“Until now, they displayed works of art by Holocaust survivors, and things directly connected to their Holocaust experiences. This is the first time that [the museum] has shown contemporary art, and works by someone who did not experience the Holocaust firsthand,” he explains.
Part of his motivation for the Polish trip was to fill in the gaps in his father’s story.
“He didn’t really talk much about his life in Poland – and, don’t forget, he did not go through the Holocaust himself, so even if he had told me everything he knew, the picture would still be incomplete. He always said that had he known when he said goodbye to his mother at the train station, on his way to Palestine, that it was the last time he’d see her, he would have left her differently.”
The centerpiece of the exhibition is a spread from the forested area around the site of the concentration camp.
“It’s a panoramic piece measuring 5.5 meters in length, made up of fragments,” explains the photographer. “I didn’t try to play around with the contrast, or the shades, to create the illusion of a uniform panorama.”
The staccato composition of the work, and its position at the museum, are the products of logistics, aesthetics and the dimensions of the human tragedy that occurred in the environs of the depicted site many years earlier.
“I placed the panoramic pieces on a table,” says Yanai.
“It comprises 16 pieces, which I developed manually, in black and white, and each section has its own raison d’etre. In fact, I emphasized the fragmentary nature of the panorama. When you look at the work from above, when you look down on the table, you can never see the whole work in one go. I wanted the work to have presence. It is impossible to take in the whole of the panorama – like the scale of the Holocaust.”
There is a personal element here, too.
“In a way it is like... the fragmentation of families and people’s lives that took place,” he continues. “My father left his family to come here, and they never reconnected.”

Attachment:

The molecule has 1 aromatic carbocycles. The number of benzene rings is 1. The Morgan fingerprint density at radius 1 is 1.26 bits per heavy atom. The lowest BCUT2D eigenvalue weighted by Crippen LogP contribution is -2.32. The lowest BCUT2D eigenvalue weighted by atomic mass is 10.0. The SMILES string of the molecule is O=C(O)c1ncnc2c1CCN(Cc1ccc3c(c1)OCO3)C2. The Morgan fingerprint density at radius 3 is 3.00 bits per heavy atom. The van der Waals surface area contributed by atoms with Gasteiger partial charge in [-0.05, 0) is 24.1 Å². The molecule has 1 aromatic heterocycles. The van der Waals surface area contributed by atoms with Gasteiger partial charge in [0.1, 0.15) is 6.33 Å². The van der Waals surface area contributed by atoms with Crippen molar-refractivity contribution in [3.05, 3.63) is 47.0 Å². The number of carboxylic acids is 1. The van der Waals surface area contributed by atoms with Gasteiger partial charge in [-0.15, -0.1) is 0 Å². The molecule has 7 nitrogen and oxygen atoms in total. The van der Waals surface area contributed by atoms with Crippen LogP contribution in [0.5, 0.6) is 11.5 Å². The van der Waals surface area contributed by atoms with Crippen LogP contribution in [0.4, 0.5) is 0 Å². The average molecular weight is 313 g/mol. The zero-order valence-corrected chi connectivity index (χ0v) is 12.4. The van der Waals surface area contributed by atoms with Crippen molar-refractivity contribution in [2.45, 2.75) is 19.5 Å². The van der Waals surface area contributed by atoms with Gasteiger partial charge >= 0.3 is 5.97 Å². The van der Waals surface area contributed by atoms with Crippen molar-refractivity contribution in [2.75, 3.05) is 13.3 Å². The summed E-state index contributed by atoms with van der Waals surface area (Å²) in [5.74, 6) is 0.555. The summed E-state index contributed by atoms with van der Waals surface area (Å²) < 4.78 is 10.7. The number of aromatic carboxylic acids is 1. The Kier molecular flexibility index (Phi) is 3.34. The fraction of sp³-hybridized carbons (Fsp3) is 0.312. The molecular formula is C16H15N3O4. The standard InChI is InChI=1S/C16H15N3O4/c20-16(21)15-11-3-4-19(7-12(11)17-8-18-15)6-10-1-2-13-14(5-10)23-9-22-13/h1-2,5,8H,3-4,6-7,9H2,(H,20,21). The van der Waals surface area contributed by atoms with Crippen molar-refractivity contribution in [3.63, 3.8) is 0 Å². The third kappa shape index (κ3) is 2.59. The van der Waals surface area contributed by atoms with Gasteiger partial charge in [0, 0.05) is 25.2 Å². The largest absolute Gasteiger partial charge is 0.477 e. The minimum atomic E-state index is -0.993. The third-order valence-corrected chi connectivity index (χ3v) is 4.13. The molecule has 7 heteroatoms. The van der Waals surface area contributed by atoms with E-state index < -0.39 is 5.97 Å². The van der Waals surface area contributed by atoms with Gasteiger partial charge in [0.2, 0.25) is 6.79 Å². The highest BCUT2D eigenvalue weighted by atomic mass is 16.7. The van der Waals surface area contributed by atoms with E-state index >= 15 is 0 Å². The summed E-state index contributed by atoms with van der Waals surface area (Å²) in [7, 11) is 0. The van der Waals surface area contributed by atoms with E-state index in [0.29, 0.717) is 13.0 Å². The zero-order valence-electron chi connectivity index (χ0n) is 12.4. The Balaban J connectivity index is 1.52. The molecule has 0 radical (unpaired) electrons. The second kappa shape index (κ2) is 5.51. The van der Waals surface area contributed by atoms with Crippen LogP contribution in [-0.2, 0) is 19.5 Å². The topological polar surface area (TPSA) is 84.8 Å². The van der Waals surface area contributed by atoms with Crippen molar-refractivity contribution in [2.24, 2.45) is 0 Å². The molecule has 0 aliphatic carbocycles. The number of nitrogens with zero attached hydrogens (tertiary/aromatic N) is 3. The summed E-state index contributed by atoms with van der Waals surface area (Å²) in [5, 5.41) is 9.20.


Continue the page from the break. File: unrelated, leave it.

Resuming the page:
Even after going to Poland, and later getting to know Folman-Raban and her incredible story, Yanai says he never attempted to represent the human suffering that took place there.
“It is like my father’s house in Warsaw, which no longer exists, and I am not even certain about the address – there is nothing really tangible there. By the same token, you cannot expect a photograph to convey the reality of the event.
The reality of the Holocaust is the hunger, the cold, the fear and the death. A photograph will only ever be a subjective angle on the actual event and what really happened.”
His choice of subject for conveying the greatest tragedy in the history of mankind was, as he puts it, based on the trees’ ability to project a sense of identity.
“If you look at any form of vegetation, anywhere in the world, you will immediately know where it is located.
If you see a photograph of one of these bushes, here in Jaffa, you’ll instantly know they are in Israel – the shape of the leaves, the limpness and aridity that they project.
The panorama piece in the exhibition is not a shot designed to convey an impression of the landscape – it is a collection of nuances of perspective. And you immediately know these are Polish trees. It couldn’t be anywhere else in the world.”For more information about “Black and White Forest – Two Odysseys to Treblinka”: (04) 995-8080 or